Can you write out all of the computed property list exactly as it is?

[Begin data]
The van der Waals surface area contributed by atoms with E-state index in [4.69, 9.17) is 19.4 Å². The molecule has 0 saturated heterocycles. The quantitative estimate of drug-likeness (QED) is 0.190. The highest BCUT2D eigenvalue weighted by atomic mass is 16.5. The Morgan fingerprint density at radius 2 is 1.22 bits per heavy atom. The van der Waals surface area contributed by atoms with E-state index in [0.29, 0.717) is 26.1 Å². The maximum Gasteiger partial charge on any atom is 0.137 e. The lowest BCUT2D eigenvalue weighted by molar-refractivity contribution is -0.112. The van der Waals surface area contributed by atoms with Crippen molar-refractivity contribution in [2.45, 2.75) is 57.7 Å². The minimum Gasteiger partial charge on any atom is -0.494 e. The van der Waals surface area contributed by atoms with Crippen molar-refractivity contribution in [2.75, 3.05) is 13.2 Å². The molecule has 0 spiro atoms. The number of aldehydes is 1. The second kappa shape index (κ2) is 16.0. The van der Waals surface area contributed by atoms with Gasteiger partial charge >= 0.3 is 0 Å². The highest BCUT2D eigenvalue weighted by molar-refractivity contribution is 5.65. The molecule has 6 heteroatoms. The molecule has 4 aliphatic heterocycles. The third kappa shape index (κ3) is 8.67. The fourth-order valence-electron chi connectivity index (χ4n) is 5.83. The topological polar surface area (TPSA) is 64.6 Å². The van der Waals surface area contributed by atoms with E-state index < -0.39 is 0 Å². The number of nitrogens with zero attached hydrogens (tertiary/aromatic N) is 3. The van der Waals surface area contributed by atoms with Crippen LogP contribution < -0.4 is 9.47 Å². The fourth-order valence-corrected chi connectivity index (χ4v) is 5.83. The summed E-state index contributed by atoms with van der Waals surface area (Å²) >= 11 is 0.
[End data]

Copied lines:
The van der Waals surface area contributed by atoms with E-state index in [4.69, 9.17) is 19.4 Å². The molecule has 0 saturated heterocycles. The quantitative estimate of drug-likeness (QED) is 0.190. The highest BCUT2D eigenvalue weighted by atomic mass is 16.5. The Morgan fingerprint density at radius 2 is 1.22 bits per heavy atom. The van der Waals surface area contributed by atoms with E-state index in [0.29, 0.717) is 26.1 Å². The maximum Gasteiger partial charge on any atom is 0.137 e. The lowest BCUT2D eigenvalue weighted by molar-refractivity contribution is -0.112. The van der Waals surface area contributed by atoms with Crippen molar-refractivity contribution in [2.45, 2.75) is 57.7 Å². The minimum Gasteiger partial charge on any atom is -0.494 e. The van der Waals surface area contributed by atoms with Crippen molar-refractivity contribution in [2.75, 3.05) is 13.2 Å². The molecule has 0 spiro atoms. The number of aldehydes is 1. The second kappa shape index (κ2) is 16.0. The van der Waals surface area contributed by atoms with Gasteiger partial charge >= 0.3 is 0 Å². The highest BCUT2D eigenvalue weighted by molar-refractivity contribution is 5.65. The molecule has 6 heteroatoms. The molecule has 4 aliphatic heterocycles. The third kappa shape index (κ3) is 8.67. The fourth-order valence-electron chi connectivity index (χ4n) is 5.83. The topological polar surface area (TPSA) is 64.6 Å². The van der Waals surface area contributed by atoms with E-state index < -0.39 is 0 Å². The number of nitrogens with zero attached hydrogens (tertiary/aromatic N) is 3. The van der Waals surface area contributed by atoms with Crippen LogP contribution < -0.4 is 9.47 Å². The fourth-order valence-corrected chi connectivity index (χ4v) is 5.83. The summed E-state index contributed by atoms with van der Waals surface area (Å²) >= 11 is 0.